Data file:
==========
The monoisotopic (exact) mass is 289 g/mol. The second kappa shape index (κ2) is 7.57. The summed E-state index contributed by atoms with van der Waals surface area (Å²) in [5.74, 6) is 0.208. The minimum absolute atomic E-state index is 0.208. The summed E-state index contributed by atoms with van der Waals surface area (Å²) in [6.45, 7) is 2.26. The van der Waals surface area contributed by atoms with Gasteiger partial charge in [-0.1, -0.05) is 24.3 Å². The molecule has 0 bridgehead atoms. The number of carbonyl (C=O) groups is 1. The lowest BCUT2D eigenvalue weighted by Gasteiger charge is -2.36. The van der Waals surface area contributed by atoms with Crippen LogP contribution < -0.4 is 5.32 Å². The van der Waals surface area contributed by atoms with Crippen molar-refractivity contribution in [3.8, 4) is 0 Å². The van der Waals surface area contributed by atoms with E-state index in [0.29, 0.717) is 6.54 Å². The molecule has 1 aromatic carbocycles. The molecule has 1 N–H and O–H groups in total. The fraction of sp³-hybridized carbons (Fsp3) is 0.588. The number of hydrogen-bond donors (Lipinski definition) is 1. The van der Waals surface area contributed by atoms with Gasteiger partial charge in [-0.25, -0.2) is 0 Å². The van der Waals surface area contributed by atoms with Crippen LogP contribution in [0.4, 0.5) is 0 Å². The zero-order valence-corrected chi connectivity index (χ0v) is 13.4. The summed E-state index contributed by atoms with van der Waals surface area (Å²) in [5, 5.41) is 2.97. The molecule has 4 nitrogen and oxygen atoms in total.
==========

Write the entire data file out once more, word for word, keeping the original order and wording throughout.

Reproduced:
The monoisotopic (exact) mass is 289 g/mol. The second kappa shape index (κ2) is 7.57. The summed E-state index contributed by atoms with van der Waals surface area (Å²) in [5.74, 6) is 0.208. The minimum absolute atomic E-state index is 0.208. The summed E-state index contributed by atoms with van der Waals surface area (Å²) in [6.45, 7) is 2.26. The van der Waals surface area contributed by atoms with Gasteiger partial charge in [-0.1, -0.05) is 24.3 Å². The molecule has 0 bridgehead atoms. The number of carbonyl (C=O) groups is 1. The lowest BCUT2D eigenvalue weighted by Gasteiger charge is -2.36. The van der Waals surface area contributed by atoms with Crippen LogP contribution < -0.4 is 5.32 Å². The van der Waals surface area contributed by atoms with Crippen molar-refractivity contribution in [3.8, 4) is 0 Å². The van der Waals surface area contributed by atoms with E-state index in [0.29, 0.717) is 6.54 Å². The molecule has 1 aromatic carbocycles. The molecule has 1 N–H and O–H groups in total. The fraction of sp³-hybridized carbons (Fsp3) is 0.588. The number of hydrogen-bond donors (Lipinski definition) is 1. The van der Waals surface area contributed by atoms with Gasteiger partial charge in [-0.25, -0.2) is 0 Å². The van der Waals surface area contributed by atoms with Crippen LogP contribution in [0.4, 0.5) is 0 Å². The zero-order valence-corrected chi connectivity index (χ0v) is 13.4. The summed E-state index contributed by atoms with van der Waals surface area (Å²) in [5, 5.41) is 2.97. The molecule has 4 nitrogen and oxygen atoms in total.